Here is another repost of one of my high-traffic blog posts.
It’s not lack of vision that caused failure – it’s lack of leadership skills!
What’s the major reason organizations fail? Usually failure is blamed on finances – lack of capital.
I point to another reason. Statistics show that small businesses fail at a rapid rate, and that 90% of those that fail do so because of the lack of skill of the leader. It’s no different, and possibly worse, in the nonprofit sector.
Over half of nonprofits opened fail annually. This is not caused by lack of capital.
This is a failure in leadership.
Richard Perry, of the Veritus Group, reports 5 reasons nonprofits fail. They are the following:
- Program becomes more important than People
- Money is valued more than Relationships
- Getting Things Done is considered better than Doing the Right Things
- Percentages are valued over Impact
- There is a focus on Power & Control vs. Effectiveness & Opportunity
- Growth becomes the objective vs. Greatness *
The missing skills are leadership skills.
Paul Light, a New York University scholar, predicted that 100,000 nonprofit groups would fail in 2008-2009. Realistically, it’s hard to qualify, says Bob Ottenhoff, chief executive of GuideStar, which collects information on charities.
But Mr. Ottenhoff recently tried to get a sense of just how many charities have been forced to close because of the recession. He concludes that Mr. Light’s prediction is “not only possible but probable.”
Roughly 30,000 to 60,000 nonprofits disappear from the IRS’s files each year for unspecified reasons; presumably, most of them have gone out of business, says Mr. Ottenhoff.**
Having worked with nonprofits for many years, I began to see trends that I felt could be reversed. Most nonprofits have a valuable vision and a mission that will make a great difference in the community they serve. They cannot, however, attain the fullness of their vision, because they are spending time and resources just keeping the doors open, and not investing in board capacity, leadership, and systems development.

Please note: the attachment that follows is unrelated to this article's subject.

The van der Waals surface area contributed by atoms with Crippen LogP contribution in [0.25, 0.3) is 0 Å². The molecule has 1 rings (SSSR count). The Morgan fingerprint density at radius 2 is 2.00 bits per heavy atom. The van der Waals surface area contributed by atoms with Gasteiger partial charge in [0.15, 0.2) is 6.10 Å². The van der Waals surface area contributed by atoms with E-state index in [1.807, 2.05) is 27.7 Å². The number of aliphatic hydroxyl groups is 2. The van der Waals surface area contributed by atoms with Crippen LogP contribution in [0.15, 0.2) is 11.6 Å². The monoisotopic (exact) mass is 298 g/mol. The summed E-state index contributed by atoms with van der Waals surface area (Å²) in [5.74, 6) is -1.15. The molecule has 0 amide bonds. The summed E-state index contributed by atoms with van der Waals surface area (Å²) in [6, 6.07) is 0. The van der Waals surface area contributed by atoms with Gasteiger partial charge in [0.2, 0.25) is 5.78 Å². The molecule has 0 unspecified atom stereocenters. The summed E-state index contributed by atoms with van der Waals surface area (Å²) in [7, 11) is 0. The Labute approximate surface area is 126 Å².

In short, organizations fail due to lack of skills and systems, because they do not have the resources to create an overall strategy, train leaders, equip volunteers, and upgrade the board of directors. Funders want to fund healthy organizations with specific, measurable outcomes.
For this reason, I started the SynerVision Leadership Foundation to bring resources to nonprofit organizations and religious institutions as in-kind grants. This foundation is supported by individual donations, sponsorships, and revenue from selling programs and books to nonprofits and churches.
Consider supporting the work of the SynerVision Leadership Foundation by sponsoring a live leadership summit, or by providing a donation to support our work with the over 2.5 million nonprofits in the United States alone.
Check out the site for more information: http://synervisionfoundation.org/
* from the Veritus Blog
** from Chronicle of Philanthropy Blog
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(c) 2013 Hugh Ballou. All rights reserved.
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